Canvas: 28.639×42.889 inches
I do apologize for the watermarks, but this is one of those images I prefer to protect, very proud of how it turned out.
Technique: I really enjoy this new style of integrating reality via composites into drawings then blending and drawing over the two layers to combine them. Time consuming but you get some really cool and realistic effects.
The background is largely done in a suggestive and texture based way. The detail is mostly implied. For instance the trees, like the hair, are solid blacks aside from the three rain layers. I just thinned out the rain on the closer trees to imply distance without having to detail or shade anything. Similarly the leaves in the trees were just a large textured brush with variants of red and pink, then just picked out a few spots to erase and imply light poking through.
The meat of the drawing is the porcelain or rocky kind of glimmering detail I did on the face as well as the splatter art and layering. The face itself is fifty layers, three of which are variations of the bare-bones sketch and shading. Essentially, it was a matter of replacing the facial structure and bones with different textures and effects. Everything under the zygomatic process (kinda part of the cheek bone) is meant to appear skeletal, like the skin was shattered, while the parts above remained in tact with some splintering or cracking. Fun fact, all the light ochre tones and complexion of the skin was done with a brush .abr shaped like a fence. It’s only really obvious in the crook of the nose, but that layer has about forty percent of the complexion in it.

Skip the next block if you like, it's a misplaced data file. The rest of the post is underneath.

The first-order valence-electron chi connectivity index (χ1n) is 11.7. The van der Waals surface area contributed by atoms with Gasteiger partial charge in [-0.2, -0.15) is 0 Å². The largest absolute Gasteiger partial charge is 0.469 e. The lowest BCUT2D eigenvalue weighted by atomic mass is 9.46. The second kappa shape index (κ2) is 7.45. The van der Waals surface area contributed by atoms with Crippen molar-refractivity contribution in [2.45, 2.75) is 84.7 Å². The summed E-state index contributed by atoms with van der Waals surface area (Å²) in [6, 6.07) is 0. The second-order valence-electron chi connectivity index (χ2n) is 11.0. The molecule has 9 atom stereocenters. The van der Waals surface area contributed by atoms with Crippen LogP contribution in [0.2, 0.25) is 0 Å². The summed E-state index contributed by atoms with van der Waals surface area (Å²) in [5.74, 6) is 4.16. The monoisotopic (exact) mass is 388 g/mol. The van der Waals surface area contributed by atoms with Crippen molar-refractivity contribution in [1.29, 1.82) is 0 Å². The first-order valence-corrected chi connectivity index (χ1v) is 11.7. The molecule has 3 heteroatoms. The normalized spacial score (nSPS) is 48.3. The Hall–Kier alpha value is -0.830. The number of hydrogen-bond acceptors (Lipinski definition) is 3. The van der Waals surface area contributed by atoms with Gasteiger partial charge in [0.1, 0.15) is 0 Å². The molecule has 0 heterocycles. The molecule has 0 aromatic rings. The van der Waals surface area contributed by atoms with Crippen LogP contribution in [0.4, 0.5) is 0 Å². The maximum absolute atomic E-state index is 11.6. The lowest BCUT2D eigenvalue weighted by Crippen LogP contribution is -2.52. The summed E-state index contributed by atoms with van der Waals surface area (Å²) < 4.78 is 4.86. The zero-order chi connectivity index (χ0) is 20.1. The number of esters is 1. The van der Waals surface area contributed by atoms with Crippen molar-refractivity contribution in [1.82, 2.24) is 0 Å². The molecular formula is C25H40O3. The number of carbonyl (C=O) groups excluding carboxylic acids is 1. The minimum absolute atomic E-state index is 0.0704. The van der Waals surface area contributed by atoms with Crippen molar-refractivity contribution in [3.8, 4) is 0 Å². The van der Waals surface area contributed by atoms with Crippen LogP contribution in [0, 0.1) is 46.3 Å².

Composites (the “real” parts of the piece): There are five notable composites in the image: The forest floor has real leaves and rocks over the red and painted textures. About half the gears in the face are from a licensed image off adobe stock of a mechanical watch face, the others were drawn or altered to blend behind the face and remove the glassy and bright appearance of the watch. The third is the texture on the eye, which was pulled from an actual eye. The little pebbles under the broken away skin near the nose come from a picture of broken concrete I took with my Iphone here on campus. Finally the smoke comes from a superimposed 3d object file (via autodesk’s Maya). It was originally a wallpaper that I beat into almost nothing then added for an emissive lighting effect.
Where to improve: The ends of the hair on the protected parts of the drawing (where the strands are over the face itself) are fine, but the light-source literally blew out half of the detailing on the top of the head and the ends sticking out without me noticing until it was too late. So I need to draw those in a multiply layer, which won’t be too difficult. The reason I use matte black hair, by the way, is the fact you don’t need to shade it like at all. You just need to contour the ends. I’m not good enough at hair to make blonde or brown work, it’d end up looking too drawn so I just stuck to inky black with some of the rain pouring over it.